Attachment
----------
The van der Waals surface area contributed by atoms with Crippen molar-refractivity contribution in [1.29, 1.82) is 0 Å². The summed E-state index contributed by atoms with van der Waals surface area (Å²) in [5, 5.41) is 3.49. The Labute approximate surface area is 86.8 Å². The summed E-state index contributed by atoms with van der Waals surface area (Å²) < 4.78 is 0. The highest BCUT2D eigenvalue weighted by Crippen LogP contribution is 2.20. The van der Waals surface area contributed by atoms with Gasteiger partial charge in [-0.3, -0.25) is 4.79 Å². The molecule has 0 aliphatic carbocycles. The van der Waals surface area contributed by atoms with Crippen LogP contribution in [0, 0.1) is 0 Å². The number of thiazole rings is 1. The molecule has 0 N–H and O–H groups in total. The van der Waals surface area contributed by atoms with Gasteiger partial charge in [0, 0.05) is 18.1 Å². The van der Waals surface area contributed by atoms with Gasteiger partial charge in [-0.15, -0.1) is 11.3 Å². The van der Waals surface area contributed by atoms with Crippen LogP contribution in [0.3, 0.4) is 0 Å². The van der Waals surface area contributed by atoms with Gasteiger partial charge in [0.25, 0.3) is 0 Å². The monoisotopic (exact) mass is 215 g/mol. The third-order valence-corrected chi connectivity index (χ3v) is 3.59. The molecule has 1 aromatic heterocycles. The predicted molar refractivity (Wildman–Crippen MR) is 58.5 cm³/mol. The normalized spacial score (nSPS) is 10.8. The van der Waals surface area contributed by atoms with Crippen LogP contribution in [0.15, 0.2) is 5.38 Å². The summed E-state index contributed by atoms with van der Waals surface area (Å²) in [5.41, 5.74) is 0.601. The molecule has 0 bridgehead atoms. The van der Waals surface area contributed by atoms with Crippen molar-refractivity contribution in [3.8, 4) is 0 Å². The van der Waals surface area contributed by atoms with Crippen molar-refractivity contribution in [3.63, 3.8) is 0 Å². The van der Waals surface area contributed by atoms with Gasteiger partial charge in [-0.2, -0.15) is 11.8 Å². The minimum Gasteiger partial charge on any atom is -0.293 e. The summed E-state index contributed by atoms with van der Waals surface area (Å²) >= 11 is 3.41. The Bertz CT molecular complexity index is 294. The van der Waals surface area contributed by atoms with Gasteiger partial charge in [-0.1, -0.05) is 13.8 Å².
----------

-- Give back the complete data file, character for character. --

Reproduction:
The van der Waals surface area contributed by atoms with Crippen molar-refractivity contribution in [1.29, 1.82) is 0 Å². The summed E-state index contributed by atoms with van der Waals surface area (Å²) in [5, 5.41) is 3.49. The Labute approximate surface area is 86.8 Å². The summed E-state index contributed by atoms with van der Waals surface area (Å²) < 4.78 is 0. The highest BCUT2D eigenvalue weighted by Crippen LogP contribution is 2.20. The van der Waals surface area contributed by atoms with Gasteiger partial charge in [-0.3, -0.25) is 4.79 Å². The molecule has 0 aliphatic carbocycles. The van der Waals surface area contributed by atoms with Crippen LogP contribution in [0, 0.1) is 0 Å². The number of thiazole rings is 1. The molecule has 0 N–H and O–H groups in total. The van der Waals surface area contributed by atoms with Gasteiger partial charge in [0, 0.05) is 18.1 Å². The van der Waals surface area contributed by atoms with Gasteiger partial charge in [-0.15, -0.1) is 11.3 Å². The van der Waals surface area contributed by atoms with Crippen LogP contribution in [0.3, 0.4) is 0 Å². The van der Waals surface area contributed by atoms with Gasteiger partial charge in [0.25, 0.3) is 0 Å². The monoisotopic (exact) mass is 215 g/mol. The third-order valence-corrected chi connectivity index (χ3v) is 3.59. The molecule has 1 aromatic heterocycles. The predicted molar refractivity (Wildman–Crippen MR) is 58.5 cm³/mol. The normalized spacial score (nSPS) is 10.8. The van der Waals surface area contributed by atoms with Crippen LogP contribution in [0.15, 0.2) is 5.38 Å². The summed E-state index contributed by atoms with van der Waals surface area (Å²) in [5.41, 5.74) is 0.601. The molecule has 0 bridgehead atoms. The van der Waals surface area contributed by atoms with Crippen molar-refractivity contribution in [3.8, 4) is 0 Å². The van der Waals surface area contributed by atoms with Crippen molar-refractivity contribution in [3.63, 3.8) is 0 Å². The van der Waals surface area contributed by atoms with Gasteiger partial charge in [-0.2, -0.15) is 11.8 Å². The minimum Gasteiger partial charge on any atom is -0.293 e. The summed E-state index contributed by atoms with van der Waals surface area (Å²) >= 11 is 3.41. The Bertz CT molecular complexity index is 294. The van der Waals surface area contributed by atoms with Gasteiger partial charge in [-0.1, -0.05) is 13.8 Å².